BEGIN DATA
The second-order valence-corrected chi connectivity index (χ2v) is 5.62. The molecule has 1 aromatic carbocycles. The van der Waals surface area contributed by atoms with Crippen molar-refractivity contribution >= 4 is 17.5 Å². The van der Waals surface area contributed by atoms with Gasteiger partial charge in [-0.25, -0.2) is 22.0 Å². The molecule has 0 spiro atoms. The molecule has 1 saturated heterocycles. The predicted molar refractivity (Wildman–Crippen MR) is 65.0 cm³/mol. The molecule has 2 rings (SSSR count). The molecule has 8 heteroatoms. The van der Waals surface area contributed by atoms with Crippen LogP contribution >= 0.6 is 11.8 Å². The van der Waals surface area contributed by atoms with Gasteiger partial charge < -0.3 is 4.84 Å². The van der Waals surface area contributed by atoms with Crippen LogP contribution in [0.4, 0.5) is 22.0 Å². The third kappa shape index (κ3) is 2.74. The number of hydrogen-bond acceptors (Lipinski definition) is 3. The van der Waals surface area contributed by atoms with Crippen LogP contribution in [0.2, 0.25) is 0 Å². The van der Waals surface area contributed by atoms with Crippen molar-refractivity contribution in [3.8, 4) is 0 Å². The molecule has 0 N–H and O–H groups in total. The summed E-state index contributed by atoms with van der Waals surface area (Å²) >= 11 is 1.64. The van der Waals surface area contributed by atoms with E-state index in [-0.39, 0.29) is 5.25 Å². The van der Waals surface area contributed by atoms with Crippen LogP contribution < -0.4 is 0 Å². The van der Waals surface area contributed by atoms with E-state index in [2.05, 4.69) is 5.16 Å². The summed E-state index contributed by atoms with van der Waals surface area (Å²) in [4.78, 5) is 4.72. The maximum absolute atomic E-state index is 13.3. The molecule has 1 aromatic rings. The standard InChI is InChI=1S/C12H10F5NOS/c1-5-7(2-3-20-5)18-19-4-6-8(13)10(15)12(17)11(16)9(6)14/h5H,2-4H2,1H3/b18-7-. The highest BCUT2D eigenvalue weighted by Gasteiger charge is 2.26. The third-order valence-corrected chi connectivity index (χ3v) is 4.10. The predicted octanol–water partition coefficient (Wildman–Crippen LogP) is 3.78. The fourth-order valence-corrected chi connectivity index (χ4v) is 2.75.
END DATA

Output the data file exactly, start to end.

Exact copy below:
The second-order valence-corrected chi connectivity index (χ2v) is 5.62. The molecule has 1 aromatic carbocycles. The van der Waals surface area contributed by atoms with Crippen molar-refractivity contribution >= 4 is 17.5 Å². The van der Waals surface area contributed by atoms with Gasteiger partial charge in [-0.25, -0.2) is 22.0 Å². The molecule has 0 spiro atoms. The molecule has 1 saturated heterocycles. The predicted molar refractivity (Wildman–Crippen MR) is 65.0 cm³/mol. The molecule has 2 rings (SSSR count). The molecule has 8 heteroatoms. The van der Waals surface area contributed by atoms with Crippen LogP contribution >= 0.6 is 11.8 Å². The van der Waals surface area contributed by atoms with Gasteiger partial charge < -0.3 is 4.84 Å². The van der Waals surface area contributed by atoms with Crippen LogP contribution in [0.4, 0.5) is 22.0 Å². The third kappa shape index (κ3) is 2.74. The number of hydrogen-bond acceptors (Lipinski definition) is 3. The van der Waals surface area contributed by atoms with Crippen LogP contribution in [0.2, 0.25) is 0 Å². The van der Waals surface area contributed by atoms with Crippen molar-refractivity contribution in [3.8, 4) is 0 Å². The molecule has 0 N–H and O–H groups in total. The summed E-state index contributed by atoms with van der Waals surface area (Å²) >= 11 is 1.64. The van der Waals surface area contributed by atoms with E-state index in [-0.39, 0.29) is 5.25 Å². The van der Waals surface area contributed by atoms with Crippen LogP contribution < -0.4 is 0 Å². The van der Waals surface area contributed by atoms with E-state index in [2.05, 4.69) is 5.16 Å². The summed E-state index contributed by atoms with van der Waals surface area (Å²) in [4.78, 5) is 4.72. The maximum absolute atomic E-state index is 13.3. The molecule has 1 aromatic rings. The standard InChI is InChI=1S/C12H10F5NOS/c1-5-7(2-3-20-5)18-19-4-6-8(13)10(15)12(17)11(16)9(6)14/h5H,2-4H2,1H3/b18-7-. The highest BCUT2D eigenvalue weighted by Gasteiger charge is 2.26. The third-order valence-corrected chi connectivity index (χ3v) is 4.10. The predicted octanol–water partition coefficient (Wildman–Crippen LogP) is 3.78. The fourth-order valence-corrected chi connectivity index (χ4v) is 2.75.